One replication of the Milgram experiment was conducted by Jerry Burger in 2009,
who was determined to understand whether the volunteers would obey authority, even at this
date, where knowledge of the dangers of conformity and obedience circulated. In Burger’s
experiment, there were two conditions: the base condition and the modeled refusal condition.
In the base condition, the demographics of the experimenter and the confederate in this version
of the experiment remained similar to the original experiment. However, one thing Burger did
differently was, he gave both the participant and confederate money ($50) and informed them
that they could keep the money even if they wanted to leave the experiment at any point in
time. The use of deception was also persistent in Burger's experiment, as the "random
assignment" to roles were rigged. Another difference, however, was the fact that both the
volunteer and the confederate were in the same room while the confederate was being strapped
to the electric chair. The volunteer was also made to believe that the confederate had a previous
heart condition. The shock generator used was built to resemble the generator used in the
original experiment. Another difference was that the volunteers were not allowed to administer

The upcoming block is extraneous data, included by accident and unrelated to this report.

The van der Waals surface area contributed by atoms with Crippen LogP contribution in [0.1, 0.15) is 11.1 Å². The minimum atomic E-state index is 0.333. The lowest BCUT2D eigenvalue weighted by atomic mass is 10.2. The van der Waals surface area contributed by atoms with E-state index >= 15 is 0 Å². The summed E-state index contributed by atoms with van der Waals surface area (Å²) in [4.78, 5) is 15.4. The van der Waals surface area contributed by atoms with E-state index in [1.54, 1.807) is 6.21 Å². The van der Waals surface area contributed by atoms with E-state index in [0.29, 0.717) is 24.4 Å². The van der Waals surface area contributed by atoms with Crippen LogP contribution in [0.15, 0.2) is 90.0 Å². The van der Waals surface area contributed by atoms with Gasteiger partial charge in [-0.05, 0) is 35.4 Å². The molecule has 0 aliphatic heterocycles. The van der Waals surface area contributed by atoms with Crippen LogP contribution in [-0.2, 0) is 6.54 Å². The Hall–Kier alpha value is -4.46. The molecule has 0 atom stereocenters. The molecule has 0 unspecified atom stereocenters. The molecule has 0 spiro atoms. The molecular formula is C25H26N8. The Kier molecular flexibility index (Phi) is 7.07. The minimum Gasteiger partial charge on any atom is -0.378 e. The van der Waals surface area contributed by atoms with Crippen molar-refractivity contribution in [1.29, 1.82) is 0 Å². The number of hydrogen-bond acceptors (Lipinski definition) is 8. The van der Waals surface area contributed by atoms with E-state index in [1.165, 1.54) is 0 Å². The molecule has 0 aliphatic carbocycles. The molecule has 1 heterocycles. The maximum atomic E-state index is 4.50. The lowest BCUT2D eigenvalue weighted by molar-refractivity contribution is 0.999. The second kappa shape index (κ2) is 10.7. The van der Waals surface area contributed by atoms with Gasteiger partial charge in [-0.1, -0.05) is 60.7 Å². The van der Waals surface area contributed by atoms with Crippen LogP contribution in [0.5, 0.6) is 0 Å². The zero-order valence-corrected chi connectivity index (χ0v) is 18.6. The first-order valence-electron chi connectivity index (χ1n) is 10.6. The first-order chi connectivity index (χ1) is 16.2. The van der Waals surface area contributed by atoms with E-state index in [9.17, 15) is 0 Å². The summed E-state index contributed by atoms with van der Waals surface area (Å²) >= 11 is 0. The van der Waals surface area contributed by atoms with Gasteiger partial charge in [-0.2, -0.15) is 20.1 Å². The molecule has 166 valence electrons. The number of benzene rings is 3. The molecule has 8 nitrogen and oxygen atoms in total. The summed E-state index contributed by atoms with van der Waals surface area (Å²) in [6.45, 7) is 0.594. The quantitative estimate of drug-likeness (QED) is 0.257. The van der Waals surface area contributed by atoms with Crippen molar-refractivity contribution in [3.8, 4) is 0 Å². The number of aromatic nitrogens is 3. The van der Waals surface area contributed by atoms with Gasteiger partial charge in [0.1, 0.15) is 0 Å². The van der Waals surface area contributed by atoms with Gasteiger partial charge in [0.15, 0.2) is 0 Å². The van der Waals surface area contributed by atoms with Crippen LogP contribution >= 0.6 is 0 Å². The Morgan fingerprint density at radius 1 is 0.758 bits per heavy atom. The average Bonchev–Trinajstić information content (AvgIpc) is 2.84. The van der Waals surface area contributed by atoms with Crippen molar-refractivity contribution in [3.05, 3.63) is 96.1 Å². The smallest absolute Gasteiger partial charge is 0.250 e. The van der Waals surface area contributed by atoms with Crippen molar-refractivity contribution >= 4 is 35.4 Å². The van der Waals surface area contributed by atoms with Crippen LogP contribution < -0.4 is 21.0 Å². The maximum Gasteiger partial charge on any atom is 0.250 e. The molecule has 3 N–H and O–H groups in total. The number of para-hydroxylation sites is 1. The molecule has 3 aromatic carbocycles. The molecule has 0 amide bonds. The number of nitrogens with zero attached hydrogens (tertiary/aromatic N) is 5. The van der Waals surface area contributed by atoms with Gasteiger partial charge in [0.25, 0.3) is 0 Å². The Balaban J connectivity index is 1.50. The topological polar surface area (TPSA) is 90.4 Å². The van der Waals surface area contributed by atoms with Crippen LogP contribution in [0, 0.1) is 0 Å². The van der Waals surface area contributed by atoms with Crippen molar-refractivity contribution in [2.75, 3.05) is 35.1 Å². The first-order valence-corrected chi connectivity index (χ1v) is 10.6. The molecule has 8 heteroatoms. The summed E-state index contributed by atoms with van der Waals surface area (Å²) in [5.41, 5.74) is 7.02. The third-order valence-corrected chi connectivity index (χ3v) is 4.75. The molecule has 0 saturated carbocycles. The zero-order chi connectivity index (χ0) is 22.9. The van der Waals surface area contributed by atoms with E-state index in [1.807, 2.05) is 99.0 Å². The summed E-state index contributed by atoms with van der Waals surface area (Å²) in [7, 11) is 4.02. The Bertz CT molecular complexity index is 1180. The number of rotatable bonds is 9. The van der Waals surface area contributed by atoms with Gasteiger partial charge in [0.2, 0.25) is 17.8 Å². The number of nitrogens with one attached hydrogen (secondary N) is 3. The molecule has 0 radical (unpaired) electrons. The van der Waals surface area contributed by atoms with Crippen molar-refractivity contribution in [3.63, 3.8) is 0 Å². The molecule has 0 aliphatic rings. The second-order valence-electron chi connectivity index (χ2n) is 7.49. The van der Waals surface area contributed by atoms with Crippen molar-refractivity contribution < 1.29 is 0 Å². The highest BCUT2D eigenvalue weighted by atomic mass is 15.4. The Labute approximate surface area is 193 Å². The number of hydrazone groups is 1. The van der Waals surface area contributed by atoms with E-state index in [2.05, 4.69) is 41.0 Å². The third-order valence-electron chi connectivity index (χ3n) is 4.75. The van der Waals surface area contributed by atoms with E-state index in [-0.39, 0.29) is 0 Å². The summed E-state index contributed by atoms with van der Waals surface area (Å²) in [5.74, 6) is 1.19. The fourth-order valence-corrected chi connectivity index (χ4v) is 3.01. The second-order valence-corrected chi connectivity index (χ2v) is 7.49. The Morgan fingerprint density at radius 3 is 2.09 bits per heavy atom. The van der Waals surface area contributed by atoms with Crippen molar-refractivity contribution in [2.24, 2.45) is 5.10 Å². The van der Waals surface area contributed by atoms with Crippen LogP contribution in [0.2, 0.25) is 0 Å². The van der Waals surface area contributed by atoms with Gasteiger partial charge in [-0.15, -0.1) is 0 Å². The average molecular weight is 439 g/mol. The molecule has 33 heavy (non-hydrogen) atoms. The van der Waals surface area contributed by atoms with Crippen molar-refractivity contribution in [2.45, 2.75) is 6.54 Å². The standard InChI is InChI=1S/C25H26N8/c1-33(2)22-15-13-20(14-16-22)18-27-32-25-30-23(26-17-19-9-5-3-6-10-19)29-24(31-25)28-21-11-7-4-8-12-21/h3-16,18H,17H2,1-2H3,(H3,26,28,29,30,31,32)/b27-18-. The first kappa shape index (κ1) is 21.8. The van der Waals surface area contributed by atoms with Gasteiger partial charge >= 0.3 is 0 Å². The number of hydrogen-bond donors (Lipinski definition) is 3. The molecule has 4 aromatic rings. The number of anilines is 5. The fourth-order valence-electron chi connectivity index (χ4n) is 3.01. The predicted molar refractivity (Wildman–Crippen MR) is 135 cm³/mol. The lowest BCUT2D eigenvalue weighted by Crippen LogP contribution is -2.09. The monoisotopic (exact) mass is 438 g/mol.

any shocks higher than 150 volts.
The volunteers in the modeled refusal condition were subject to the procedures of those
in the base condition, with some exceptions. In this condition, there were two confederates.

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Updated Milgram Experiment Stanley Milgram conducted his experiment to understand obedience to authority. He was inspired by the Nazi killings occurring in World War II. The posed question was, were Holocaust confederates performing these heinous acts simply because of the orders given to them? Milgram’s experiment sought to explain individuals’ behavior in terms of obedience to authority. By conducting his experiment, Milgram would find how far individuals are willing to go to obey the command of an authority figure that is intended to harm another individual. In the original experiment, volunteers were subject to deceit by unknowingly being placed into a group purposefully. All volunteers were “teachers”, while all confederates of the experimenter were “learners”. A laboratory in Yale was used, having two rooms to separate the teacher and the learner. The learner was confined to an electric chair. The learner was tasked with learning pairs of words, while the teacher was tasked with assigning punishment if the learner did not accurately name a word they were asked to recall. The punishment consisted of the administration of an electric shock which started as low shocks (15 volts), then gradually increased (450 volts – lethal) with each incorrect answer. These shocks were not actually administered; however, the teachers were made to believe they were. The confederate would intentionally answer incorrectly, prompting the teacher to administer a shock. The learn ...